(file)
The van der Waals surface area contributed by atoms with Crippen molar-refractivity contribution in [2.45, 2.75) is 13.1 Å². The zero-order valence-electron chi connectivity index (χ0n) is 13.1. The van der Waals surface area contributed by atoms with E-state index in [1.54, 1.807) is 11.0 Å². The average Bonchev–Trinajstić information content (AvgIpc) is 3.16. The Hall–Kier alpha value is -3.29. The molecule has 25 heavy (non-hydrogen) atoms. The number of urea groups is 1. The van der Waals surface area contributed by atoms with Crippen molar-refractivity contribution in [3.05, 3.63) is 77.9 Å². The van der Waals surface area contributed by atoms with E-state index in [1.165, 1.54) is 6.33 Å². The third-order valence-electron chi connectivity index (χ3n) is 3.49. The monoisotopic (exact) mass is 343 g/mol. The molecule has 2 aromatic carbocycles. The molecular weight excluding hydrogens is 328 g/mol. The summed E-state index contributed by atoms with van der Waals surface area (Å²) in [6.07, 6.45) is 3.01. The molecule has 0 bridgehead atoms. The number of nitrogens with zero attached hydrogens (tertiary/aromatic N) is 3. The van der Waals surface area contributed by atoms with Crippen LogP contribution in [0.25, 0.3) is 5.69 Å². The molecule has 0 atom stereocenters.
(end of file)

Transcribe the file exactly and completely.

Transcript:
The van der Waals surface area contributed by atoms with Crippen molar-refractivity contribution in [2.45, 2.75) is 13.1 Å². The zero-order valence-electron chi connectivity index (χ0n) is 13.1. The van der Waals surface area contributed by atoms with E-state index in [1.54, 1.807) is 11.0 Å². The average Bonchev–Trinajstić information content (AvgIpc) is 3.16. The Hall–Kier alpha value is -3.29. The molecule has 25 heavy (non-hydrogen) atoms. The number of urea groups is 1. The van der Waals surface area contributed by atoms with Crippen molar-refractivity contribution in [3.05, 3.63) is 77.9 Å². The van der Waals surface area contributed by atoms with E-state index in [1.165, 1.54) is 6.33 Å². The third-order valence-electron chi connectivity index (χ3n) is 3.49. The monoisotopic (exact) mass is 343 g/mol. The molecule has 2 aromatic carbocycles. The molecular weight excluding hydrogens is 328 g/mol. The summed E-state index contributed by atoms with van der Waals surface area (Å²) in [6.07, 6.45) is 3.01. The molecule has 0 bridgehead atoms. The number of nitrogens with zero attached hydrogens (tertiary/aromatic N) is 3. The van der Waals surface area contributed by atoms with Crippen LogP contribution in [0.25, 0.3) is 5.69 Å². The molecule has 0 atom stereocenters.